The “beef gristle fix” for jaded markets

I love me some beef.

Flank steak. Sirloin. Jerky.

If it mooed, I’ll eat it.

Now whenever possible I want my cows grass fed, organic, and hormone-free.

And a couple years back I found a place online that will ship this stuff to your door at a reasonable price.

I got in the habit of stuffing my chest freezer every few months with 1 lb. bricks of melts-in-your-mouth 85% ground beef.

Then one day I cooked up a couple of pounds of beef from the latest shipment to make some chili. And when I took my first bite…

I just about broke a tooth on a pea-sized hunk of gristle.

Well, that’s revolting, I thought.

I shrugged and took another bite.


An even bigger piece.

I picked through the chili and found dozens of these nasty bits of cartilage—and even a splinter of bone.

The chili went down the garbage disposal, and I grabbed another pack of beef.

Same problem. Great, now I have a freezer full of inedible meat.

I contacted the company, and they fell all over themselves apologizing and replaced my order with a shipment from a new production run.

Which had the same problem.

Apparently the shop that did the grinding for this company was having quality control issues.

I couldn’t believe it. I’d been ordering from this company for more than a year and suddenly all their ground beef was garbage.

They gave me a refund, and I settled for buying my beef at Costco.

Recently I got a coupon from my old supplier, and I thought:

Surely they’ve worked out the kinks by now…

Thank goodness for customer reviews.

Every month or two for the last 8 months a furious customer left a 1-star review complaining about the exact same problem I had.

The company handled these complaints well—they acknowledged the problem, apologized and claimed that they’d finally resolved the issue…

By the time I’d read the third or fourth review like this, I’m thinking, “Yeah, I’ve been disappointed too many times. I’m never going to order from them again.”

And then I read something that totally flipped my attitude.

In just a couple of quick sentences, I’m no longer a jaded former customer.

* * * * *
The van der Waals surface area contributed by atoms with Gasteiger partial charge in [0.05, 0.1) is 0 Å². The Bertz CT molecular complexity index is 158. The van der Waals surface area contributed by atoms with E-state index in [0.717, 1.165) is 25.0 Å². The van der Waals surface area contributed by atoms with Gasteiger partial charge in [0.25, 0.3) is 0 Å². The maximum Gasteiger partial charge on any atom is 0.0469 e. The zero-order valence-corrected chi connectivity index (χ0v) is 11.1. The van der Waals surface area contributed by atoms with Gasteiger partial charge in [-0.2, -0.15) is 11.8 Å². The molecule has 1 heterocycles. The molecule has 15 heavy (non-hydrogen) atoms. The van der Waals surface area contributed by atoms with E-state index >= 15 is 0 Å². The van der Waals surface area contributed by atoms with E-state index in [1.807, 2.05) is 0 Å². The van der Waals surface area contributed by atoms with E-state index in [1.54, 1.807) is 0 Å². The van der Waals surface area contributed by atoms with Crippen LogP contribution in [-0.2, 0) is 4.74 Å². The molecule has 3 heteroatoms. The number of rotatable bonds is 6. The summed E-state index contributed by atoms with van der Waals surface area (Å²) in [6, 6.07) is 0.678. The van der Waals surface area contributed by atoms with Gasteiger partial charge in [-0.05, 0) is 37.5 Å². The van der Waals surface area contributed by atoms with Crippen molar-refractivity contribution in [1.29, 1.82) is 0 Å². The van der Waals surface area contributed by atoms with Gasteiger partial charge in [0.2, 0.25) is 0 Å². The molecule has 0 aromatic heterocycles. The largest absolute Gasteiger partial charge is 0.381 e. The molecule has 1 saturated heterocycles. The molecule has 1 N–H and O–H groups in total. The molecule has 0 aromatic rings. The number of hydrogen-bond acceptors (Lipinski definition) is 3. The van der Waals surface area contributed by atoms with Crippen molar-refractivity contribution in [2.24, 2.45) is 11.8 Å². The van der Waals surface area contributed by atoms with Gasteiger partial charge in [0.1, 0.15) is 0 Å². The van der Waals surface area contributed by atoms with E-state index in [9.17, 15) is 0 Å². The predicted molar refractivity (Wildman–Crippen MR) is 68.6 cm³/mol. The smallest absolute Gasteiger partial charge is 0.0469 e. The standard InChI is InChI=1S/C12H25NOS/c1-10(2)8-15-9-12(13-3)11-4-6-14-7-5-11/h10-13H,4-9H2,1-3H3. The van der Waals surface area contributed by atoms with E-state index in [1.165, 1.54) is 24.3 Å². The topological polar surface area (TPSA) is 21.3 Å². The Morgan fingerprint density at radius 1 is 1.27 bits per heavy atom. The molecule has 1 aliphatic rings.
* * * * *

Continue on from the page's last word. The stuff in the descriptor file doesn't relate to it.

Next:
Now I’m eagerly looking forward to ordering from them again in the next few weeks.

Here’s what they said:

“On a good note, within the next six months, we should be processing and shipping from our own facility. We look forward to future batches being back to the usual quality we’ve come to expect. To avoid more disappointment with the ground beef in the near future, we advise waiting until we are in control of our own processing.”

In copywriting lingo, what they did was create a new “mechanism.”

This is a technique taught by ad master Eugene Schwartz in “Breakthrough Advertising.”

When you’re dealing with a cynical market—a group of people that have had their hopes raised over and over only to see them crash back to the ground…

One way to cut through the skepticism is to emphasize something about your product that makes it different from everything else they’ve tried.

Do this right and you can flip your prospect from “Yeah, I’ve heard that before” to “Hmmm, this just might work.”

You see this a lot in hyper-saturated, hyper-competitive markets like fitness and weight loss. (Shakeweights, anyone?)

What the meat company did is point out the reason why they’d shipped me lousy beef in the past.

And then they demonstrated that they’d taken drastic steps to prevent the issue from occurring again.

I’m convinced that “this time will be different.”

And once they announce that they’ve completed the move, I’ll be first in line to order.

Changing the mechanism can help you grab the attention of cynical customers—and grab sales from your clueless competitors.

Get Schwartz’s full take on this here: